WZ: Do you think anti-corruption bodies in Africa and Zimbabwe in particular have been well resourced to fight graft?

AP: It is worth noting the leadership of the accountancy profession in Zimbabwe is partnering with government to enhance transparency and accountability, and build the necessary public sector accountancy capacity to achieve this. Under IFAC’s accountancy capacity building programme funded by the Department for International Development in the United Kingdom, and with CIPFA as partner organisation, the Government of Zimbabwe is developing a roadmap to implement accrual-based financial reporting—a cornerstone of sound public financial management—as well as strengthening the accountancy capacity in government.

IFAC believes the accountancy profession is an essential driver of strong and sustainable government institutions. A robust accountancy profession, comprising highly-trained, ethical accountancy professionals, enhances transparency and accountability in the public sector.

IFAC and CIPFA are working closely with the Public Accountants and Auditors Board to strengthen professional accountancy organisations in Zimbabwe to deliver the accountancy professionals necessary to support the Government of Zimbabwe in its quest for enhanced transparency and accountability.

WZ: Does a country’s strong public accounting system provide an incentive in attracting investors?

AP: Yes—when evaluating the risk of any international investment, investors consider corruption and levels of transparency. By building trust in Zimbabwean institutions, and strongly encouraging a culture of good governance, transparency and accountability, Zimbabwe can bolster international business confidence, which will encourage international investment and the development of international business relationships.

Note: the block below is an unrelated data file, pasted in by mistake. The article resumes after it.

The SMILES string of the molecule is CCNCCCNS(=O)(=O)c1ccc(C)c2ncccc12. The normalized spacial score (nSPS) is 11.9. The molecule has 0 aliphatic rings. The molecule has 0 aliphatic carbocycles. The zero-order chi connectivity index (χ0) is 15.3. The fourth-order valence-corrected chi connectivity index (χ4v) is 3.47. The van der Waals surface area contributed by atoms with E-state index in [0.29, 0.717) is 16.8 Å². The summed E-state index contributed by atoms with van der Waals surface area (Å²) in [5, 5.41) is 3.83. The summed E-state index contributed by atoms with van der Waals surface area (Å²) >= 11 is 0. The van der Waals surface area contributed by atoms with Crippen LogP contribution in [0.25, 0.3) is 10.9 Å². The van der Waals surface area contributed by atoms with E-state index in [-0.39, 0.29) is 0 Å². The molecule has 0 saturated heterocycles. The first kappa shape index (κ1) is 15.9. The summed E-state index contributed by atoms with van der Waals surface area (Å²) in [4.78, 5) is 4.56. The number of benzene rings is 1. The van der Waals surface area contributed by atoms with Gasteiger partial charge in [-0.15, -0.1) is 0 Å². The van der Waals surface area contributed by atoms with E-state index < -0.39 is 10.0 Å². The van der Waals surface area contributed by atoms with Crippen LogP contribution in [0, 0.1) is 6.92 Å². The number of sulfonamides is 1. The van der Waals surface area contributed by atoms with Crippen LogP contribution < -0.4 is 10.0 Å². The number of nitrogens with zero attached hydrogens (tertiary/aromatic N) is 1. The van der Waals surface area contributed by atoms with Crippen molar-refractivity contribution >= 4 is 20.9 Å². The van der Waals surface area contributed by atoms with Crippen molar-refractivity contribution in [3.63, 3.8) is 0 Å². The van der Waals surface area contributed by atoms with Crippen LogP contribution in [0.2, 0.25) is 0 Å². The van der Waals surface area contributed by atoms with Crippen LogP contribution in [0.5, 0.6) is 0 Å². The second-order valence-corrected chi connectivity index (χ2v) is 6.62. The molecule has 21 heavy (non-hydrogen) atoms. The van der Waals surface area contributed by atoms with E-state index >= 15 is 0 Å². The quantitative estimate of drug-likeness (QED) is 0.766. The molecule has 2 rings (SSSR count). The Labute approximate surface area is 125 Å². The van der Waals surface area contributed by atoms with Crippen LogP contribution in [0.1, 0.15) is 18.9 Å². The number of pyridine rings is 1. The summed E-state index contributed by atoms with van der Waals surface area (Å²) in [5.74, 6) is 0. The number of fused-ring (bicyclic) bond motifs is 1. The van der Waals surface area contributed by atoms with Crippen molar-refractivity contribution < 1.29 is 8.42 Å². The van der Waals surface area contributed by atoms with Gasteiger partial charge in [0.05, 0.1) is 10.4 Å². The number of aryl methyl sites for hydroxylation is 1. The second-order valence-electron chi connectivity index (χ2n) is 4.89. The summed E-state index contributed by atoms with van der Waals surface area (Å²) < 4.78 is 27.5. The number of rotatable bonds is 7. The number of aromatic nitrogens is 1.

Fact File:

Educational Background

Chartered Accountant

nHolder of a master’s degree in Financial Management;

Professional background

  • Current Executive Director, Quality & Development, and chief operating officer for IFAC since January 2009;
  • Previously served as deputy director of the International Auditing and Assurance Standards Board (IAASB), where she provided technical direction on the development of IAASB pronouncements and oversaw their publications;
  • Joined IFAC in 2002;
  • 1997 through 2002, Prinsloo worked at the South African Institute of Chartered Accountants (SAICA), becoming its technical director in 2000;
  • In 1996, Ms. Prinsloo worked at Amalgamated Banks of South Africa, where she was responsible for professional development of the internal audit function; and
  • Previously, she worked in the national technical and training office of PricewaterhouseCoopers.